“It was a great job but it was not a teaching contract,” Erin said. “When a job teaching eighth grade social studies opened in the district, I applied.”
Back to the classroom
American history from the Revolution to Reconstruction may be part of Erin’s DNA. Her father, Mark Fralick, taught eighth-grade social studies at Petoskey Middle School for 30 years. Erin’s older brother Gavin Fralick now teaches eighth-grade social studies at Petoskey Middle School – in the same room where their father taught.
Mark Fralick recently became principal at Boyne City Elementary School.
“Maybe Gavin and I couldn’t help following in Dad’s footsteps,” Erin said. “We weren’t raised in a family that flew to Florida for spring break. We had to drive so we could stop at every battlefield on the way so Dad could tell us the story.”
Now Erin is telling those same stories – but often in different ways.
She’s currently on family leave after the birth of her second daughter, Leela, but when she returns to the classroom next month she will resume tweeting a daily “what we did in class” message to parents of her students.
“Last spring I tweeted photos of an exercise in which I run an imaginary Mason-Dixon Line down the middle of my room to divide the class,” Erin said. “Students argue points from their side of the line.”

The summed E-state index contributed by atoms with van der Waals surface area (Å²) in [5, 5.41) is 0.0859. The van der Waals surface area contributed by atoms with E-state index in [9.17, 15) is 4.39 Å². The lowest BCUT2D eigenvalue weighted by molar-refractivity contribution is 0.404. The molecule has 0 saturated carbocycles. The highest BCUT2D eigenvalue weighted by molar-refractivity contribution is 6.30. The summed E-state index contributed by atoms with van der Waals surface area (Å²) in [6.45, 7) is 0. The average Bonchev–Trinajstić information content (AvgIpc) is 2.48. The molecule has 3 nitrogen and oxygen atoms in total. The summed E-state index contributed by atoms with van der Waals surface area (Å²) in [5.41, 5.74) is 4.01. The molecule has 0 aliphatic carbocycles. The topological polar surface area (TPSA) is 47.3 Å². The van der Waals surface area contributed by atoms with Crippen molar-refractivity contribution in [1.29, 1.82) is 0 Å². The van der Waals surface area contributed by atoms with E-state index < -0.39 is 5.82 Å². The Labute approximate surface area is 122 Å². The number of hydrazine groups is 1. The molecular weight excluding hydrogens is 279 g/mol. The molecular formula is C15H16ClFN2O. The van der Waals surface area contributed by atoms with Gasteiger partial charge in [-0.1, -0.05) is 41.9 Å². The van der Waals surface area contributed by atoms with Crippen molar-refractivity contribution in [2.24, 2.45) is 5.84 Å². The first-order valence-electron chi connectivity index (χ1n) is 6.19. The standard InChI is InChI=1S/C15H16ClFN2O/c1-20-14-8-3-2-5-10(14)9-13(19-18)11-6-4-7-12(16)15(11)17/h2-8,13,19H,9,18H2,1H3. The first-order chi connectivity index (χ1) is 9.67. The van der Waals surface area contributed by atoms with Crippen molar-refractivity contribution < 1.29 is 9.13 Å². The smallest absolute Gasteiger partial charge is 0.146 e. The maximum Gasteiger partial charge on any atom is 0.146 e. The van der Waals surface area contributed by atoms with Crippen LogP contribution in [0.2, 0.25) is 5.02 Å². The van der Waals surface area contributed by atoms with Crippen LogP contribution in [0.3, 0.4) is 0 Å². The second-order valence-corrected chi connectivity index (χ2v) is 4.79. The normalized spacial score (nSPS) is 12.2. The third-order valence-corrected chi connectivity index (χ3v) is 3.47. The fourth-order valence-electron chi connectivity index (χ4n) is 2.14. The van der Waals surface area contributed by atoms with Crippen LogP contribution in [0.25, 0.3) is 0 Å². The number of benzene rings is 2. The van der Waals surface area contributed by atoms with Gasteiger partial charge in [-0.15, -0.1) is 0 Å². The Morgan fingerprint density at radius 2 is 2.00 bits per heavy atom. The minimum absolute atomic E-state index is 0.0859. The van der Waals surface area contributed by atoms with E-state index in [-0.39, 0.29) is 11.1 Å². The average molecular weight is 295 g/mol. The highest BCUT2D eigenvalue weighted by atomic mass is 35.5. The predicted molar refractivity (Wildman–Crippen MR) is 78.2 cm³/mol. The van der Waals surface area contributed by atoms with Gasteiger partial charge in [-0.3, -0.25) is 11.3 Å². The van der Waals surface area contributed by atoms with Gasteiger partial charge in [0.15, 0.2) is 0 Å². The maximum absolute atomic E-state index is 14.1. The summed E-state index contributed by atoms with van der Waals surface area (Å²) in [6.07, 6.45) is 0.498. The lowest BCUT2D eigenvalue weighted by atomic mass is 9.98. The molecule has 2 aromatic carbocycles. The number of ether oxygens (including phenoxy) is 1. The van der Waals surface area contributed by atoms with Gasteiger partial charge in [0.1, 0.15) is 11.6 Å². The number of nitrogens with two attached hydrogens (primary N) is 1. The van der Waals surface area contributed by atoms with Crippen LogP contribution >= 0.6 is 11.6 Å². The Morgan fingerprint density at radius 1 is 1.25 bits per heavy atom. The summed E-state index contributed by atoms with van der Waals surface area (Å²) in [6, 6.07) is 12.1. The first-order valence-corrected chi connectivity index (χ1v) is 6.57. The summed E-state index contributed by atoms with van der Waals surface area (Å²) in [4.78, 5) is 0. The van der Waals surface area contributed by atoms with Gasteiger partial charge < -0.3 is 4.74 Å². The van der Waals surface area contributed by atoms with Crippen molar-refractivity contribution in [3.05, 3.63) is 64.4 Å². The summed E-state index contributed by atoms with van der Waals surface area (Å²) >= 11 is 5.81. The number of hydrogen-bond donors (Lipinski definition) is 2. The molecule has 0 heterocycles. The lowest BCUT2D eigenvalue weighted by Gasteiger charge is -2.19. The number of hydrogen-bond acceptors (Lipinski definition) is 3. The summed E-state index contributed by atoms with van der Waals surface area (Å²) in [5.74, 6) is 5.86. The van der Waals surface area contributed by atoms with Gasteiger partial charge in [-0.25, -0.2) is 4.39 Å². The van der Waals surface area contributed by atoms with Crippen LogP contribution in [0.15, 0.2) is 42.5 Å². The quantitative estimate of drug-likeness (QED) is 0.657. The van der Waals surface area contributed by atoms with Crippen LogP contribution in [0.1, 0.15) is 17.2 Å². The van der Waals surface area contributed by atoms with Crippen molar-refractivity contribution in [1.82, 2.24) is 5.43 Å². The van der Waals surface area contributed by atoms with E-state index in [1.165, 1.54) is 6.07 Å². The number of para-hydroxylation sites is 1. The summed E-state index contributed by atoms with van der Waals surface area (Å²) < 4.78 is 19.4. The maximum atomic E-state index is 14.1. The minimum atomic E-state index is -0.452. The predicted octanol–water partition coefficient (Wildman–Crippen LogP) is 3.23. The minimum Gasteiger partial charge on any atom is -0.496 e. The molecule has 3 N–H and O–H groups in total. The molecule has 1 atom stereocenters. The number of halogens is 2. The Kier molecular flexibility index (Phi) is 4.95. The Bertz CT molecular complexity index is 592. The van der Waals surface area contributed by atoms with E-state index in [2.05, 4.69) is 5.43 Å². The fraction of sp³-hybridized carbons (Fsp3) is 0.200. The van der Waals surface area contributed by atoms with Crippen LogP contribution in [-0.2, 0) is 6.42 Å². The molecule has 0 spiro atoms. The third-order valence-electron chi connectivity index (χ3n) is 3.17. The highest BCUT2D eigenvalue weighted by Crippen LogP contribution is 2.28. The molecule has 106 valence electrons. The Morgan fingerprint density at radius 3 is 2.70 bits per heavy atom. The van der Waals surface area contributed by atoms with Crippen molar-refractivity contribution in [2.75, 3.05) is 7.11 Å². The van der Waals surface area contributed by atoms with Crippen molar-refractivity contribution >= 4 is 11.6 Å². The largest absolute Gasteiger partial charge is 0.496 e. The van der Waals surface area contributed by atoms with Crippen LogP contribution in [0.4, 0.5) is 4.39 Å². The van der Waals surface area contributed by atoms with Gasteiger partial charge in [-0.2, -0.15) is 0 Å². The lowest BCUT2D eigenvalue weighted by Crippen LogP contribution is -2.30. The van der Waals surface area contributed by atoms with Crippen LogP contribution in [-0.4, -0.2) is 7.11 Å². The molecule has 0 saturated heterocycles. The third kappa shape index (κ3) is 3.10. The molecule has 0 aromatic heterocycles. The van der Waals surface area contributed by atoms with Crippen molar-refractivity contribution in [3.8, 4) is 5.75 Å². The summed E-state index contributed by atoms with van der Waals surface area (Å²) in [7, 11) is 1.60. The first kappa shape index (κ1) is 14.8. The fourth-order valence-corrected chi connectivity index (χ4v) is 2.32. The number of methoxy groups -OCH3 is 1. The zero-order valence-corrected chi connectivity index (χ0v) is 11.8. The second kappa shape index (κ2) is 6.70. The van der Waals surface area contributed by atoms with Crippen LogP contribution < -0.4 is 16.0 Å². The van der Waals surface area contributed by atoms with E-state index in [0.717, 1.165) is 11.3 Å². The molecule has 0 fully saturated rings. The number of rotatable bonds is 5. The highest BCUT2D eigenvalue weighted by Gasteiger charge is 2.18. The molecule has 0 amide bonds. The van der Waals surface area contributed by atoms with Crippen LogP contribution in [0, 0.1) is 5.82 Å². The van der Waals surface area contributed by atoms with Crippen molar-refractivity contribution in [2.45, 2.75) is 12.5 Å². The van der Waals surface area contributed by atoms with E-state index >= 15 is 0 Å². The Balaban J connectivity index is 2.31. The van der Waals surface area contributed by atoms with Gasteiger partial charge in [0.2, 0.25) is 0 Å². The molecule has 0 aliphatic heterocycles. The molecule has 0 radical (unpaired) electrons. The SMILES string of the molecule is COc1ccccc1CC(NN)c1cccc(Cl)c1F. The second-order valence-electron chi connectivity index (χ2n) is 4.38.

Parents who sign up for her classroom Twitter feed appreciate these glimpses. It’s detail some eighth grader wouldn’t share at home unless asked about it.
Erin’s Tips for Using Technology
Whether you’re a teacher or a school communicator, Erin says:
- Twitter is a greatest resource. Use hashtags to align yourself in learning communities. (Her favorite is #ss, a group of social studies teachers who share ideas and answer each other’s questions.)
- Evernote, a free digitized notebook app, has the power to preserve educators’ sanity – and maybe the planet. Each of Erin’s students has a cloud-based account where they store notes and assignments that they can access from any device. In essence, her classes have gone paperless – which makes Evernote environmentally friendly.
- iMovie allows anyone to produce Hollywood-quality videos and trailers. Reducing learning to a percentage is so last century. Use a movie to show what you know, or want others to know.
- Get over the notion that you have to know everything about a software application before you use it. You’ll learn by doing. “Just play with it,” Erin said, “and don’t be too proud to ask students for help.”
- Blog because it will help you connect with other people like you and you will grow as a writer. (“Lucky in Love” is on hiatus but Erin and friend Natalie Kasiborski blog for young moms employed outside the home. It’s called “Working Mom Playbook.”)
- You don’t have to adopt every cool tech tool. Pay attention to the ones you hear multiple people in your learning community recommend, however. Those are the golden nuggets.